A Florida college professor's plan to burn a Confederate flag on Memorial Day is stirring up controversy by those who say it should instead be a time to remember those who have died while defending America's freedom.
Julian Chambliss, chairman of the Department of History and Africa and African-American Studies program at Rollins College, told the Orlando Sentinel that he decided to host the event because the days of slavery in America are dead.
"That part of our history needs to be buried," Chambliss said.
The ceremony will be just one of several to take place across the nation Monday. The events are the results of Confederate art projects by John Sims who says he was "amazed" by the Confederate flags everywhere after moving to the Sunshine State.
"We are in America, and people have the right to fly whatever flag [they want]," Sims told the Sentinel. "And I have the right to bury whatever flag, and to burn whatever flag."
But others in the community don't see it that way at all.
John Adams, whose relatives died while fighting for the Confederacy, said Memorial Day is a day to remember fallen soldiers.
"Respect that day and let our boys who gave their lives rest in peace," Adams told WKMG-TV.
Still, Sims maintained that the symbol of the South brings back "toxic memories" of American history, especially for African Americans.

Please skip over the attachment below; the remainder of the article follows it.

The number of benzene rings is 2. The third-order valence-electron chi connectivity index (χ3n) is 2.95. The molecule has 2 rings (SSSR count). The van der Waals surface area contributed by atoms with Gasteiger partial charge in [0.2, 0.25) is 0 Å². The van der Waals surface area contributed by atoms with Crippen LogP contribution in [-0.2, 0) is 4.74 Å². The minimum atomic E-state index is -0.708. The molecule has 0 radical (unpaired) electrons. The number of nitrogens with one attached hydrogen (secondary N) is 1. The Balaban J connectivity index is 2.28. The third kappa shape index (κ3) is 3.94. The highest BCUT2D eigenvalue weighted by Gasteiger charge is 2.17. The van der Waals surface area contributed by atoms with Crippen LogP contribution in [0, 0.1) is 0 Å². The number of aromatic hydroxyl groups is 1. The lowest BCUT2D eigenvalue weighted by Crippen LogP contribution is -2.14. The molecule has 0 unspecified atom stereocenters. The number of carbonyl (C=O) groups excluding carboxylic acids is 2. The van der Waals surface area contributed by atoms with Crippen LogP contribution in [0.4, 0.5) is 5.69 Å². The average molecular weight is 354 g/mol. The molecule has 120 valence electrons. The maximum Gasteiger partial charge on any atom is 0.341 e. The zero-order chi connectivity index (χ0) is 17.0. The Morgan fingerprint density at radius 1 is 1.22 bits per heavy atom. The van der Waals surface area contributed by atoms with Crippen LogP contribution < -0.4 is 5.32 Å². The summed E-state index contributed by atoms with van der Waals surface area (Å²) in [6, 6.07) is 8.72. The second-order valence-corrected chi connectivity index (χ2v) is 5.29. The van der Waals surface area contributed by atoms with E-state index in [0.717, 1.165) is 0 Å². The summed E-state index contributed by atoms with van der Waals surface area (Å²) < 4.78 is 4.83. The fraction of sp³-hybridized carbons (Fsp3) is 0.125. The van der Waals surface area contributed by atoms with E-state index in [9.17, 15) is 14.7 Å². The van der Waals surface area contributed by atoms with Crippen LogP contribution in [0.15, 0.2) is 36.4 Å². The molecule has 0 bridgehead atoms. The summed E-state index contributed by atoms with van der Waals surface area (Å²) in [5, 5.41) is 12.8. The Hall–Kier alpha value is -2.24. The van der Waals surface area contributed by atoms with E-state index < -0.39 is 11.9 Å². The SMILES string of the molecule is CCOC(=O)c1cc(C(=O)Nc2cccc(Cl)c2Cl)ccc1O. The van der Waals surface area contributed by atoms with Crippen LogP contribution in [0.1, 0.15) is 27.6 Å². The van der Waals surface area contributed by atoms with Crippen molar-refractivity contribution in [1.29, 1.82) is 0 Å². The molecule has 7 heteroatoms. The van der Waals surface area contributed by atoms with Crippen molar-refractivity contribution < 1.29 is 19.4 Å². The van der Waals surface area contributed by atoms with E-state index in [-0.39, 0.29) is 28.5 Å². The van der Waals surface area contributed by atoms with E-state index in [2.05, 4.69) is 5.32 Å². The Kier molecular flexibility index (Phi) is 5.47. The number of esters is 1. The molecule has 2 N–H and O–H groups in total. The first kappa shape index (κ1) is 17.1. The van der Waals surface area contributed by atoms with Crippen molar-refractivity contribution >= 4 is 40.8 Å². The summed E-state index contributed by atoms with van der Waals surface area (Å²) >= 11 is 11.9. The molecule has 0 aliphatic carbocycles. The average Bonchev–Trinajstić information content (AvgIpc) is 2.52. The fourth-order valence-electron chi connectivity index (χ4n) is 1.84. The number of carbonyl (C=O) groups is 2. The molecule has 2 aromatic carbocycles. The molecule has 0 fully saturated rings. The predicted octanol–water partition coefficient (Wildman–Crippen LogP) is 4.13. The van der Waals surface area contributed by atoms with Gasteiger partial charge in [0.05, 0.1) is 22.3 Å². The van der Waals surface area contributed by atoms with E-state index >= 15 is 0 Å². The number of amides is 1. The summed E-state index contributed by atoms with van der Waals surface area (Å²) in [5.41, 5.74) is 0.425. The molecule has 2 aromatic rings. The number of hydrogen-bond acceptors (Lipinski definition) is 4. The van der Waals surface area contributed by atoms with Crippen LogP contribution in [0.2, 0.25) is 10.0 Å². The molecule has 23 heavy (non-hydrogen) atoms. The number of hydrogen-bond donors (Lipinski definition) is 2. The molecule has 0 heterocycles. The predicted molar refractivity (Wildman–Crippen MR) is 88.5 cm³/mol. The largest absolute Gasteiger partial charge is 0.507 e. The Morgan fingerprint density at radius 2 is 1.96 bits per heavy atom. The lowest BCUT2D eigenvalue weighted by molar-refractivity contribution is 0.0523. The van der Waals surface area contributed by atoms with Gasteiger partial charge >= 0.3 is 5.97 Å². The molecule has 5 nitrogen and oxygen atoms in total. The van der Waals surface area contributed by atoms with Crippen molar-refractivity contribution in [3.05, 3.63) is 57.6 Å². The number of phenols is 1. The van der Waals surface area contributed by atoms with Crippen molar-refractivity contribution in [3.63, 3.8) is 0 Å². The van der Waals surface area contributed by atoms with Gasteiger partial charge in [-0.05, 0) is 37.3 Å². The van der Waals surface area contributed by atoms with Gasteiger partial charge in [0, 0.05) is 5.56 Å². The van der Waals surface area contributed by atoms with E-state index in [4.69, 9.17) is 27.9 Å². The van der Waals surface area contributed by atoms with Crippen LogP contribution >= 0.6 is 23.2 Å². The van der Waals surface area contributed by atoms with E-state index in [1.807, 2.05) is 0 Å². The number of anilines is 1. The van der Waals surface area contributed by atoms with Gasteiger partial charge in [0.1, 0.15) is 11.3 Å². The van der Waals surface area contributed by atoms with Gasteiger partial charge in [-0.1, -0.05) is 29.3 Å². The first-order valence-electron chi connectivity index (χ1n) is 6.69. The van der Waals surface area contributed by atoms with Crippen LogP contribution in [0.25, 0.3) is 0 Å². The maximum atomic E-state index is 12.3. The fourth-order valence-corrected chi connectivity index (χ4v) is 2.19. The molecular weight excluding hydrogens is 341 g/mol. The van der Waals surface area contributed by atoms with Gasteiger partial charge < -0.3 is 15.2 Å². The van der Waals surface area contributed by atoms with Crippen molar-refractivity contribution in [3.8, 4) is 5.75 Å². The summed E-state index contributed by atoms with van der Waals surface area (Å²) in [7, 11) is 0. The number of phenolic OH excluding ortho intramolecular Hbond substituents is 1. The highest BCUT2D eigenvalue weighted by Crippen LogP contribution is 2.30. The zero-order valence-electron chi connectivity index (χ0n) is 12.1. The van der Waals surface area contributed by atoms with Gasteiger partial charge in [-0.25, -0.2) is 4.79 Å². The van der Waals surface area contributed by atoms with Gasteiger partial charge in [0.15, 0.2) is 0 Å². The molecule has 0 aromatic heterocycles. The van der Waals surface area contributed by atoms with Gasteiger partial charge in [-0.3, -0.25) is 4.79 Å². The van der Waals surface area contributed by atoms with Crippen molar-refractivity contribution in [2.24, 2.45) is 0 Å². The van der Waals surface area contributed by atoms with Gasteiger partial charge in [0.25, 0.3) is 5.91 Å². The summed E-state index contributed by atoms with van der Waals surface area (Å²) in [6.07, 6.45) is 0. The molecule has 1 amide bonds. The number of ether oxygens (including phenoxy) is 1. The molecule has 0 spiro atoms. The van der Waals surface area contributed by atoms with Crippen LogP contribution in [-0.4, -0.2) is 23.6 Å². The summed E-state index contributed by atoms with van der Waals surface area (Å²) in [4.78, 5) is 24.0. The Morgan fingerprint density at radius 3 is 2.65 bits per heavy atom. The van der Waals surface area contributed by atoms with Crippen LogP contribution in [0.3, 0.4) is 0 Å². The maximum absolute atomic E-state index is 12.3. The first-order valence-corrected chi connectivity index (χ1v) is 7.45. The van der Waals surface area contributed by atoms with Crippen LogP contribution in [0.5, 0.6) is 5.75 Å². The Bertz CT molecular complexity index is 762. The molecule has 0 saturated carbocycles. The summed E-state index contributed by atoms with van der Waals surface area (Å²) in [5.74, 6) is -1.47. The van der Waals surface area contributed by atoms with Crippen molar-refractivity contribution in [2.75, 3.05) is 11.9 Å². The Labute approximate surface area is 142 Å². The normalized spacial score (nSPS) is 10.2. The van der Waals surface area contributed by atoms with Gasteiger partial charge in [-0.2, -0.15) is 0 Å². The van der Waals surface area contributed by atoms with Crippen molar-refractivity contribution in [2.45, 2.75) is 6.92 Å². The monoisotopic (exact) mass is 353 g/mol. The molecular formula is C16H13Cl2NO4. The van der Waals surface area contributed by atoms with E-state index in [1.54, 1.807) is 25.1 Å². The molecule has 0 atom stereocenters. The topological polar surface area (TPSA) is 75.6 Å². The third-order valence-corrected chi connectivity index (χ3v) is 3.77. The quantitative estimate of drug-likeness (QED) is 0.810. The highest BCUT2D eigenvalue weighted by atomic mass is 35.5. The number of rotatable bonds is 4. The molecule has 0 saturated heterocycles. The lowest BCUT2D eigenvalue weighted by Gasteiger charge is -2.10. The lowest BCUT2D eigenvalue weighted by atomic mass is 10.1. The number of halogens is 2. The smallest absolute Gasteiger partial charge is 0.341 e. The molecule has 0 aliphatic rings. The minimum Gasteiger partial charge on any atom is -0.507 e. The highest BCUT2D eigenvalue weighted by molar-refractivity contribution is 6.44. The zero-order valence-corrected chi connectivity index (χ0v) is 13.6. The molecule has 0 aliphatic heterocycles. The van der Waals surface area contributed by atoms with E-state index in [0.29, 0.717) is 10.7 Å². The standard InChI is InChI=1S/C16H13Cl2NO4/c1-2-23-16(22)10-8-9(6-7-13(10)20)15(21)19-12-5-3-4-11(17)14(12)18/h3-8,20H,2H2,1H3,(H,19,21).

"There's a notion of 'Southern Heritage' and who owns [that], but a very important part of Southern culture is the African American experience," Sims added. "The Confederate flag is a flag of terror from its use by the Klan in the '20s to the anti-civil rights movement in the '50s and '60s."
"The flag is almost too toxic to handle, and for those who do, I'm suspicious of their engagement: Are you in denial?" he said.
The event will be held at the Greenwood Urban Wetlands and will include Chambliss' introduction, an African American-influenced musical performance and the "memorial event," during which attendees will put the flag in a box, burn it and pour the ashes into a pond for a "belated burial."
(H/T: Orlando Sentinel)
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